We can go all over Ronde Barber's accolades. They're impressive enough: Pro Bowls, All-Pro selections, interceptions, touchdowns, sacks, franchise and NFL records. You can make a good argument that Barber belongs in the Hall of Fame looking solely at his statistics. And yet, people will find reasons not to see him as a Hall of Famer. Was he ever the best at his position? Yes, from 2001 to 2003.
One Hall of Fame argument always sticks in my mind, though: can you write the history of the NFL without this player? That is why I think Ronde Barber should be a Hall of Fame player.
Ronde Barber defined his own position. Warren Sapp was the quintessential three-technique defensive tackle. Derrick Brooks defined the weakside linebacker position. Ronde Barber defined the slot cornerback position, and yet rarely gets credit for it. Instead, we hear some complaints that he's a "system cornerback".
Over the past years, the importance of the slot cornerback has come farther and farther to the fore. It requires a new skillset: physicality, tackling ability, blitzing prowess and short-area quickness are the attributes that allow a cornerback to excel at the position. And Ronde Barber was the original. Charles Woodson has earned endless praise for his work in the slot, with (misplaced) talk of him playing linebacker and even a Defensive Player of the Year award in 2009 (that should have gone to Darrelle Revis). In 2011, Sports Illustrated even ran a full article focused just on his transition to that position.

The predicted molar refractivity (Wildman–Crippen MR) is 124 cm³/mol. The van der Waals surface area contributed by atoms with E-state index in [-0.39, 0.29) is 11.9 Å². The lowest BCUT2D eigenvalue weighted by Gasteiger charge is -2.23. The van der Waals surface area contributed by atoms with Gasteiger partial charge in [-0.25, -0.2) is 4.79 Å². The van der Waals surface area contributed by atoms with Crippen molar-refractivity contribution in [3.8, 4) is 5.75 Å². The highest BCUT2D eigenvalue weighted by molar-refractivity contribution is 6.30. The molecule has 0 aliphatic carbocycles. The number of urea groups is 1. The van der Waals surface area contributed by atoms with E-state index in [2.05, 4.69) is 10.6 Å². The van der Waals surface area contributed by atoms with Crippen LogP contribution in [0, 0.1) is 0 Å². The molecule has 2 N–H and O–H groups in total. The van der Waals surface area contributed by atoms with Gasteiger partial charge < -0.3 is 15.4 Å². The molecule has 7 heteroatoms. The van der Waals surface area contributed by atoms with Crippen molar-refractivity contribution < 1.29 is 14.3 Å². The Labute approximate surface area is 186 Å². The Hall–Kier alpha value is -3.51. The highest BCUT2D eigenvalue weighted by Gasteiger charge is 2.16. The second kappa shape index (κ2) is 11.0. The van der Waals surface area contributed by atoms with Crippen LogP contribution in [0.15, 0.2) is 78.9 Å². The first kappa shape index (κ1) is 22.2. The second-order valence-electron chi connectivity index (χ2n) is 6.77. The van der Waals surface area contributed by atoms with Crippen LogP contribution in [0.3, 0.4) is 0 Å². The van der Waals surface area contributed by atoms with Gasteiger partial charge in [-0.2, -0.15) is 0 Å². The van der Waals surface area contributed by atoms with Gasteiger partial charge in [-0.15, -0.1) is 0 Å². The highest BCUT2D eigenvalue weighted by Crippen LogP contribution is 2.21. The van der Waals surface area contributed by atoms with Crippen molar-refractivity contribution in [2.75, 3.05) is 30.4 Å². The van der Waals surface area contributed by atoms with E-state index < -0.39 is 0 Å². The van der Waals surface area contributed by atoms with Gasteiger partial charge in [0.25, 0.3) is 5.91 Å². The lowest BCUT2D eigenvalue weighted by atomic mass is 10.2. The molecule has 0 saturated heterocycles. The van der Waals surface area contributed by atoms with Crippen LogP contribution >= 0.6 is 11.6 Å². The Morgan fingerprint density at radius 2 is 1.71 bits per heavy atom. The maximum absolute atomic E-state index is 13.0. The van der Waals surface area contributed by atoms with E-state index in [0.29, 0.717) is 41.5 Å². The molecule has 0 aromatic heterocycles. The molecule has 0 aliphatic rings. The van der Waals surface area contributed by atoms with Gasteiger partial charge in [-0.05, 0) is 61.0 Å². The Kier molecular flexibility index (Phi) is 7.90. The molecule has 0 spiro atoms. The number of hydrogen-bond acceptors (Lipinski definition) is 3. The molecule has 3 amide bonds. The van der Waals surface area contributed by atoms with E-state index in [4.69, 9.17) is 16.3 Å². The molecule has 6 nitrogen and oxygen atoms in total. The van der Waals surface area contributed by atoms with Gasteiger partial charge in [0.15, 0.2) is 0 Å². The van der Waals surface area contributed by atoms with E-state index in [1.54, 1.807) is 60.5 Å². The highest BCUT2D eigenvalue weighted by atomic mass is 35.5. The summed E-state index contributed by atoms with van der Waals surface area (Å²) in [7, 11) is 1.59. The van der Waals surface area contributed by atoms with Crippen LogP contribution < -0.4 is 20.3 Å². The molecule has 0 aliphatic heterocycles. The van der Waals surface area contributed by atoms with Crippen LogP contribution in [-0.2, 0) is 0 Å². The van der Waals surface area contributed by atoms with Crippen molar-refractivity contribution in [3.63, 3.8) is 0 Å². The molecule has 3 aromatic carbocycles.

Back in the 1990s, the slot cornerback position wasn't overly important. It was relevant, but with few teams spreading out the opposition fully and with even fewer quality receiving tight ends, a slot cornerback was on the field far less often than he is today. Nowadays it's impossible to trot out a subpar third cornerback, as teams will find him and exploit him. Teams frequently move their top cornerbacks inside to guard the slot. That trend was something the Buccaneers have done with Ronde Barber for a decade-and-a-half.
Ronde Barber was a perfect fit as both a Cover 2 cornerback on the outside, and a slot cornerback on the inside. He excelled in that role for sixteen years and effecitvely defined a new position. That is why he is a Hall of Famer.